In a heart-stopping topsy-turvy clash, Barcelona came from 4-2 down to draw 4-4 with Villarreal.
The draw means they drop two points in the title race, allowing Atlético Madrid to close the gap to 8 points. What did we learn?
1. Messi, Suárez and inevitability
When Leo Messi was summoned from the Barcelona bench with half an hour to play, the score was 2-2 and the idea was he’d help Barcelona win. Then Villarreal blasted two quick goals and it became a rescue mission. Instantly Messi was on the job, dribbling by defenders and playing those impossible through-balls of his, penetrating the Villarreal defence to try and break his side through.
Lionel Messi has now scored six free-kicks in LaLiga this season; no one else in any of Europe’s top five leagues has more than three.
— Squawka Football (@Squawka) April 2, 2019
He had little luck until the 90th minute when Villarreal had to gang-tackle him as he picked up steam and ended up giving away a free-kick on the edge of the box. This was risky. Messi bagged his fifth free-kick of the season at the weekend with a delicate chipped effort, so he was certainly in form – but Villarreal were confident, they were 4-2 up!
Then Messi stepped up and like Thor swinging Stormbreaker he obliterated the ball sending the remnants into the back of the net (goalie’s side!) off the post. It felt inevitable, really. Giving the great man an open look like that is just asking for trouble. But at least Villarreal knew that was just a consolation, it was still 4-3 and who was going to score? Maybe Messi again but that would be it. Malcom was flagging, Rakitic not on-rhythm and Luis Suárez had spent the entire last hour of the game being Villarreal’s best defender.
It’s no secret the Uruguayan is past-it, tumbling rapidly on the down-slope of his career, and his performance after a bright first 30 showed just that. His touch was terrible, he couldn’t dribble at all yet kept trying to do so and giving the ball away. He killed countless Barcelona attacks by simply not having the legs to move like he used to, meaning he was never in the right place.
But funny thing about Luis Suárez… there’s still magic in his boots. And so even when he’s playing terribly, you can’t really take him off, because there’s always a chance. In fact it was probably inevitable, really. Most games these days where he is this objectionably bad, he ends up redeeming himself with a stunning goal – although even by those standards a left-foot volley from 25 yards through bodies in the last second of the game to rescue a point is pretty damn special.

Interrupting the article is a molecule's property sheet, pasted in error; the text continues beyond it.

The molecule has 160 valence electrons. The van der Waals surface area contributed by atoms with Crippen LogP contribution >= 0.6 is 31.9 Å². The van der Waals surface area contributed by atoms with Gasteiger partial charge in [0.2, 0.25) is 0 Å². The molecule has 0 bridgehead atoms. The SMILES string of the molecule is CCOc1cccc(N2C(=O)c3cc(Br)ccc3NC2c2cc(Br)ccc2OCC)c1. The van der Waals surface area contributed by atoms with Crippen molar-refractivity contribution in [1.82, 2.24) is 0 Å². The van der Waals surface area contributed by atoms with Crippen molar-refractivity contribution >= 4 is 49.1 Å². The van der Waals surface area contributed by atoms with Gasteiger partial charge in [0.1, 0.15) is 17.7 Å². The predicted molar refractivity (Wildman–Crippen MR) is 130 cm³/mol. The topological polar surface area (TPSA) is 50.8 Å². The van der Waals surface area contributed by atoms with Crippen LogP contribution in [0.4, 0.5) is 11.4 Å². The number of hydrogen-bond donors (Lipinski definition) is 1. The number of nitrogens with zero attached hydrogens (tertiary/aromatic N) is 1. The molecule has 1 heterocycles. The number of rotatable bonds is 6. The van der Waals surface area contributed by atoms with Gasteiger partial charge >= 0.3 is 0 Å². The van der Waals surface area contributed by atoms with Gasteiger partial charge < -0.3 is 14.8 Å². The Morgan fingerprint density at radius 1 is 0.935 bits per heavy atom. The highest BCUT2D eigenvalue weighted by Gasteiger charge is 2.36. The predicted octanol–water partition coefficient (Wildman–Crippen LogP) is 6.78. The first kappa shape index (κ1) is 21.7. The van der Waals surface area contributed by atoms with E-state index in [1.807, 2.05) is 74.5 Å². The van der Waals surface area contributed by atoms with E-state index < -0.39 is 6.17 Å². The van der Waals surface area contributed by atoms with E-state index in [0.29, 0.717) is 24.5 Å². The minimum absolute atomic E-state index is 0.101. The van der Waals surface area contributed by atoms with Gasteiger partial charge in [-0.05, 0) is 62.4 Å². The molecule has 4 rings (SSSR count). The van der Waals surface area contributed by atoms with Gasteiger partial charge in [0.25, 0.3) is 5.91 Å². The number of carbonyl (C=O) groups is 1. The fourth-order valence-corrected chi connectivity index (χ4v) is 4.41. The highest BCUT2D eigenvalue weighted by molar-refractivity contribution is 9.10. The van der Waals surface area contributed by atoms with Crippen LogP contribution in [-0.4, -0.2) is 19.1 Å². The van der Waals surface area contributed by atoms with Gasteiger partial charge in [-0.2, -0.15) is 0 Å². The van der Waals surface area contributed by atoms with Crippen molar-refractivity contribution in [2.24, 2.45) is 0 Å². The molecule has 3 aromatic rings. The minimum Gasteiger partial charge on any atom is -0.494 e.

2. Santi Cazorla’s magic act
Santi Cazorla missed all of last season and most of the season before through injury. It looked like his career was over when he was let go. Then he was signed by Villarreal, the club for whom he made his professional debut, and unveiled in a weird magic show. It seemed like a nice feelgood story, but nothing more. But no, Cazorla has been brilliant for Villarreal this season – including tonight against Barcelona.
Cazorla was resplendent at El Madrigal tonight, a fever dream in bright yellow. This wasn’t even supposed to be possible from a 34-year-old let alone a 34-year-old with deformed tendons. Cazorla moved with the fluidity of Andrés Iniesta and passed like he was prime Xavi. No Barcelona midfielder could live with him on the night both from open play and set-pieces where his delivery was devilish.
The moment that seemed to define the night (until Barcelona’s heroics) was the final goal for Villarreal, which fittingly saw Cazorla exchange passes in midfield to get into space before measuring an absolute laser of a long pass with his “weaker” left-foot, this thing travelled straight through the heart of Barcelona like a knife, allowing Carlos Bacca to score what should have been the dagger goal.
Santi Cazorla created eight (8) chances against Barcelona; the joint-most chances created by a player in a single La Liga game this season.
At least double than any other player has managed against Barca all season. 😳 pic.twitter.com/8GLA5ZEyXz
— Squawka Football (@Squawka) April 2, 2019